Big leaved tropical plants

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The Castor oil Plant - Ricinus Communis

The castor oil plant - Ricinus communis is a very useful tropical foliage plant.  It is grown from seed annually, easily reaching 10 foot plus (3m)  in one season, (depending on the variety.)

The castor oil plant - ricinus communis growing in a tropical garden setting
Castor oil plant- Ricinus Communis 'New Zealand Purple'

The one negative of the castor oil plant is the toxicity of the seeds.  The seeds are said to be fatal if eaten and as such it is recommended that this plant is grown out of reach of children.  If you are a nervous parent then perhaps this plant should be avoided altogether.  However....  The seeds are generally held quite high on the plant, certainly out of reach of any very small children.  The plants are also strong and unlikely to fall over in windy conditions were the seeds could be presented.   Actually removing the seeds from their pods is also quite difficult.  Once they are ripe though, the seeds pods explode sending the seeds every where.  Again we have an 'however', the seeds do not reach this stage during the summer growing season (of a British summer).

When stored in the greenhouse over winter, the seed pods of the castor oil plant begin to explode early in the new year.  At first you may be under the impression that those pesky boys from next door are throwing gravel over the garden wall, trying to annoy you.  Then you remember there are no charming pranksters next door as a Ricinus communis seed lands squarely between the eyes.  It is at this stage, when the greenhouse floor is awash with seeds, that they are there most dangerous to foraging children.  Again if you have children that naturally put anything they come across into their mouths, you probably should avoid this plant.  Educate your children about this plant.  The decision whether or not to grow the castor oil plant is ultimately yours.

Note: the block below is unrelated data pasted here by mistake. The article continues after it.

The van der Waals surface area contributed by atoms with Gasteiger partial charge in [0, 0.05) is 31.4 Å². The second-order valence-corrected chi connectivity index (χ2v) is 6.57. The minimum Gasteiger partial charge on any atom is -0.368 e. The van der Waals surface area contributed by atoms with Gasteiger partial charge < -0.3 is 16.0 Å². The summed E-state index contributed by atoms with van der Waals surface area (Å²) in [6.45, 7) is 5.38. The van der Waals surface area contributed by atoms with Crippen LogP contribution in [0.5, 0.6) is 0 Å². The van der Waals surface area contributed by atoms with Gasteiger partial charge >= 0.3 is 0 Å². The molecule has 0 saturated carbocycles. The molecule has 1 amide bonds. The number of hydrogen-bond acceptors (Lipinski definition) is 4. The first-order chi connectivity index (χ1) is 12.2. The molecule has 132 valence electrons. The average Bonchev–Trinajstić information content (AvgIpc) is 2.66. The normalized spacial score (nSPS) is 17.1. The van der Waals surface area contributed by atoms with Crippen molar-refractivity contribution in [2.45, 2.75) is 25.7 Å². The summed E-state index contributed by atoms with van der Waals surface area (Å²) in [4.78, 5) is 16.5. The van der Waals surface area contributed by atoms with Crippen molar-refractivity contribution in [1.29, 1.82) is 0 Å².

Moving on...

Castor oil plant varieties

There are a number of different varieties of Ricinus communis to choose from.

Ricinus communis var. gibsonii is a smallish (relatively) castor oil plant and can be used towards the front of the border with out too much fear  of imbalance.

Ricinus communis 'Carmacita' and 'Carmacita pink' are of a similar stature as above but have red and pink seed pods.  The Carmacita pink variety gives the plant a slightly sickly appearance.

Much more fun though when it comes to castor oil plants are the big boys.

Ricinus communis 'Zanzi palm' has big leaves, grows very tall and produces tons of seeds.  When the frosts are late coming this plant can become quite large with a thick trunk.

Leaf of castor oil plant ricinus communis 'zanzi palm' Castor oil plant - ricinus communis 'zanzi palm'
Castor oil plant - Ricinus communis 'Zanzi palm'

Another tall castor oil plant is Ricinus communis 'New Zealand purple', in the pictureat the top of the page.   The leaves are slightly smaller and a lovely deep reddish purple.  This is a great plant to add purple height to the garden.

There are still further varieties to chose from.

All castor oil plant foliage contrasts well with the more typical tropical foliage of bananas and the like.

Propagation of Castor oil plants

Propagation of castor oil plants is by seed.  These are widely available from seed catalogues.  After one season you should be self sufficient in seeds as the seeds come true.

Newly germinated castor oil plants - ricinus communis
Newly emerging castor oil plant seedlings